Girlhood_still2Karidja Touré is mesmerizing as Marime. I could feel her pain and somehow identify her pain despite our lives being so completely different. But y’know what, we can all relate as a human being… I was young once and there were points in my life where I wanted to feel like I belong, that I am loved… and more importantly, that I have the freedom to do what I want without fear. Even as an adult we often face a crossroad where the path isn’t immediately clear. And for someone with such limited options like Marime, that conflict is surely amplified. The way the film portrayed Marime made it so easy for me to connect with her journey to find her place in the world.

There are so many memorable scenes in the film, such as when Marime first approached the three girls and later taking the train to Paris with them. There’s also the time ‘Lady’ the gang leader first gave Marime the ‘Vic’ necklace. It’s as if she’s now an *official* member with her new name — Vic for victory. Slowly the girls took her in and the bond between them felt real to me.

Girlhood_still3My all time favorite scene, which I immediately rewound right after it’s over, is the moment when the girls are all dressed up in their rented hotel room. Sciamma filmed the scene like a music video where the girls started dancing and lip-syncing to Rihanna’s Diamond. There’s something so vibrant, effervescent vibe about that whole scene, yet poignantly moving. Marime was watching her friends first, but then joined in. It literally made me smile AND cry at the same time, and instantly I thought of my own *gang* of friends in high school who helped me through my pain of losing my late mother.

As Marime became ‘Vic’, naturally she’s started to give in to the rebellious nature that every teen has within. As she gains more confidence, the more vicious she’s become and does things she probably never thought she’d do. The film isn’t afraid of quiet moments where it’s just Marime alone with her thoughts, yet her expression conveys so much. Another thing I love about the film is how it doesn’t resort to stereotypes or oversimplifications. For one thing, not all the guys in Marime’s lives are evil, in fact, the heart-to-heart talk she has with her boyfriend is genuinely heartfelt.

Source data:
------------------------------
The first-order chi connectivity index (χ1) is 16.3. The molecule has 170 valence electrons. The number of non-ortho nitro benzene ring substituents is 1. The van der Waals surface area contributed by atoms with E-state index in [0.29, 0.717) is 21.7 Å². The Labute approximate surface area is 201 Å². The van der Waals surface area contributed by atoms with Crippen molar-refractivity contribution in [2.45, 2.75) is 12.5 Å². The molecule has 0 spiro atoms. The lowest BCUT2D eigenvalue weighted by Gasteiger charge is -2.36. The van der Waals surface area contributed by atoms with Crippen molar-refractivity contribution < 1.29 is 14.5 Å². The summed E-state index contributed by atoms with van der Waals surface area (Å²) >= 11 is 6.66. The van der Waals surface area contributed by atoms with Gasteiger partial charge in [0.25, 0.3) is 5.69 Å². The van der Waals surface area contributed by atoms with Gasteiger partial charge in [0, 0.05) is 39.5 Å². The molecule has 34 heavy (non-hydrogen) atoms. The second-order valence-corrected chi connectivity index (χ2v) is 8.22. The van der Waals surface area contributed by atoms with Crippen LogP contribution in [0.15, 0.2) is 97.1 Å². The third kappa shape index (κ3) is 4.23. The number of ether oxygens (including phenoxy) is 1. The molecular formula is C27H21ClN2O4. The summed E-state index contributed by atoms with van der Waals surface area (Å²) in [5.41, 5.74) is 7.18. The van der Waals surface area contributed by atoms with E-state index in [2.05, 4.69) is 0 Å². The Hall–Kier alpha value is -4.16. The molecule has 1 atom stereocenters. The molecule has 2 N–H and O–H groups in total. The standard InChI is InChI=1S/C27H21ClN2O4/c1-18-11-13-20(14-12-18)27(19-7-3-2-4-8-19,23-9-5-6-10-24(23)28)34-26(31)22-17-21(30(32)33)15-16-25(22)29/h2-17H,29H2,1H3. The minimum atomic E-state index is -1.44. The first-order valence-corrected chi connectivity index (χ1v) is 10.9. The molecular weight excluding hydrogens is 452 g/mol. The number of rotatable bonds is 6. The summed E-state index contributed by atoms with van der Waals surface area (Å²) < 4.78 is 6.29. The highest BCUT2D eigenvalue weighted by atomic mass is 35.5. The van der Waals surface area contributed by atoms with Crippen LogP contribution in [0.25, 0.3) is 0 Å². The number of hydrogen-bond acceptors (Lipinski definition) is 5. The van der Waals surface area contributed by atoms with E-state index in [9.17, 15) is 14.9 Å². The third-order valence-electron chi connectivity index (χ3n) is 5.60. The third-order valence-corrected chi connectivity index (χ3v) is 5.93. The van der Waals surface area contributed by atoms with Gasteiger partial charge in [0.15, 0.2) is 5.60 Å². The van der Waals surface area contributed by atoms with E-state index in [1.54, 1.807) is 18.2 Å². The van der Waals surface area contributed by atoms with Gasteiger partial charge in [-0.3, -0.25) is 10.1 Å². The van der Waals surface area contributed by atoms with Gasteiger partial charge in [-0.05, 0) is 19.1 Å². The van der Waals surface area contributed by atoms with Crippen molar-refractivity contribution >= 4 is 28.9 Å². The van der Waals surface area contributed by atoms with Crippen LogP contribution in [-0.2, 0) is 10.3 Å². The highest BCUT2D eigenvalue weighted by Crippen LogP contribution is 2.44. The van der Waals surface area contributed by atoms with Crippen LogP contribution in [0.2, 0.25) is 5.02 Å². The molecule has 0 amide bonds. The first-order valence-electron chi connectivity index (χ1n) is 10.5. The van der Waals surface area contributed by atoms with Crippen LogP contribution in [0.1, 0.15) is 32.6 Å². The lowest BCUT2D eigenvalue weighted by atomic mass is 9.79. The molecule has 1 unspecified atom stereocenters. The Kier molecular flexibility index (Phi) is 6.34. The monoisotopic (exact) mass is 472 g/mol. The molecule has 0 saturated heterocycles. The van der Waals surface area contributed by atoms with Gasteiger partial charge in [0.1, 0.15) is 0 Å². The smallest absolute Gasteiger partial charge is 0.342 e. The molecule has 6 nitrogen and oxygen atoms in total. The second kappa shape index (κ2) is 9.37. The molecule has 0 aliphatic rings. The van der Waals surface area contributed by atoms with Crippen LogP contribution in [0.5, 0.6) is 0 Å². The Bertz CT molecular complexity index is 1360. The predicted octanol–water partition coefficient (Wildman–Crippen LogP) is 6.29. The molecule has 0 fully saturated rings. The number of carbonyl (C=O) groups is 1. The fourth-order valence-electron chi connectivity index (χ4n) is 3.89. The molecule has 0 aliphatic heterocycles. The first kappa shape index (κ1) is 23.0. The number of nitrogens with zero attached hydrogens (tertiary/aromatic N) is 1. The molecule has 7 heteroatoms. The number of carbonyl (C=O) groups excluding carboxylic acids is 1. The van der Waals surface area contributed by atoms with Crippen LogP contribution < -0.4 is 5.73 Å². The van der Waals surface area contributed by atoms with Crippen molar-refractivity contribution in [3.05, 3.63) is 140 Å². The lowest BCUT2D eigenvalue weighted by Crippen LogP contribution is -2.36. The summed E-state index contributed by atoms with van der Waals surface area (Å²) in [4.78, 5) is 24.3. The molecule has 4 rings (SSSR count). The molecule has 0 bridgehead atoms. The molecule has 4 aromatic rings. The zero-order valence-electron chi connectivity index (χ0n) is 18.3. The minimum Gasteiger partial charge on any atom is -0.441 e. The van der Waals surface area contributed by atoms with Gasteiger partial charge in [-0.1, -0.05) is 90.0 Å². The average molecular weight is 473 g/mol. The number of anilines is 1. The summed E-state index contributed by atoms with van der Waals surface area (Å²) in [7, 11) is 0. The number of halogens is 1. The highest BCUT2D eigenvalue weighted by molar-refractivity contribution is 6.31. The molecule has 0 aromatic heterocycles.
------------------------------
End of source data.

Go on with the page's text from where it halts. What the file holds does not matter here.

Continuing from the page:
Girlhood is Céline Sciamma‘s third feature, and she’s no stranger to the world of adolescence as her first two films deal with that world. Naturally stories of ‘growing up’ is an emotional mine and the French director has such a keen eye to explore the intricate aspect of youth in such a fascinating way. I also love the fact that despite the difficult and dark issues of the story, the film isn’t bleak and depressing. I laughed, cried, and cheered from start to finish, all the way to the gratifyingly-emotional finale. It’s not the kind of ending tied neatly in a pretty bow, but that’s exactly how I wanted it to end. There’s such power in that last shot of Marime.

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Visually speaking, I love the stylish cinematography and moody colors. It’s an ear-candy as well with electric pop soundtrack filled with awesome songs! I can’t recommend this film enough, folks. I don’t know if this film is eligible for a Best Foreign Language Oscar but if it did, I’d definitely be rooting for it! It’s amazing that this is Karidja Touré‘s debut role as she has such a screen presence. I can’t wait to see what she’d tackle next. I’ll be on the lookout for Sciamma‘s next project as well.

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Has anyone seen GIRLHOOD? Would love to hear your thoughts!